When former President Donald Trump overhauled the U.S. tax code in Dec. 2017, new income brackets and standard deduction amounts came into effect that changed how much Americans pay in taxes — and how they file their deductions.
Per the IRS, the standard deduction amount for tax year 2022 (filed in 2023) is $12,950 for single filers, $25,900 for married couples and $19,400 for heads of household. For tax year 2023 (filed in 2024), standard deductions have been increased to $13,850, $27,700 and $20,800 for singles or married but filing separately, married couples filing jointly (and surviving spouses) and heads of household, respectively.
However, if you are 65 or older on the last day of the year and don’t itemize deductions (or are blind), you can claim an additional standard deduction. The IRS considers an individual to be 65 on the day before their 65th birthday. The standard deduction for those over age 65 in 2023 (filing tax year 2022) is $14,700 for singles, $27,300 for married filing jointly if only one partner is over 65 (or $28,700 if both are), and $21,150 for head of household. These figures become more complex (and the standard deduction increases) if one or more partners in a marriage is blind.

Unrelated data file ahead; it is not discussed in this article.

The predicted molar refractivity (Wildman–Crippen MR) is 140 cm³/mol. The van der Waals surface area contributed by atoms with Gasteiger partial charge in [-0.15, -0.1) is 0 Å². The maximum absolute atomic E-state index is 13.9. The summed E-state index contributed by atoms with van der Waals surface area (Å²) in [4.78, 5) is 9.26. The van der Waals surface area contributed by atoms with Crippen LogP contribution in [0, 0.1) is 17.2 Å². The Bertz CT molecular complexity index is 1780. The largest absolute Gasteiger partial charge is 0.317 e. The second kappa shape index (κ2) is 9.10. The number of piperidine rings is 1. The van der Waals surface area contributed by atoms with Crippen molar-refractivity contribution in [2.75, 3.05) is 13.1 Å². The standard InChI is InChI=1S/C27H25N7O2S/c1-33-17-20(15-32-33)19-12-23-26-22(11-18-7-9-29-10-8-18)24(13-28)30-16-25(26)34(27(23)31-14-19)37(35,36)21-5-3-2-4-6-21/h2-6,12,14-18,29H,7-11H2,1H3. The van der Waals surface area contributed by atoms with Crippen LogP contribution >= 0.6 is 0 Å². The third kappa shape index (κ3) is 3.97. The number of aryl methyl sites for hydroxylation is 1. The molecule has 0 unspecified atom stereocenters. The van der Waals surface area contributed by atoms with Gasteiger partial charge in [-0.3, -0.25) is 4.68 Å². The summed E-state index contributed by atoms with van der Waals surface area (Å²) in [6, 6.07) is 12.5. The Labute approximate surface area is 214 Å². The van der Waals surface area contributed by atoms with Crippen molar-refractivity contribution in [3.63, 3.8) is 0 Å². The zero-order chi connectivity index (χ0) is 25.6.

Concerning the blindness deduction: this increased standard deduction amount is available to those legally blind — and even for those not completely blind. If you have a doctor’s confirmation that you can’t see better than 20/200 in your better eye with glasses or contact lenses, or your field of vision is 20 degrees or less, you may qualify.
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Although the majority of Americans claim a standard deduction on their tax returns, it may make more sense and save you money to itemize your deductions. However, per Forbes, the following individuals are not eligible for the standard deduction and should be itemizing deductions on their tax return:
- You are married and file separately from a spouse who itemizes deductions.
- You were a non-resident alien or dual-status alien during the tax year.
- You file a return for less than 12 months due to a change in your accounting period.
- You file as an estate or trust, common trust fund, or partnership.
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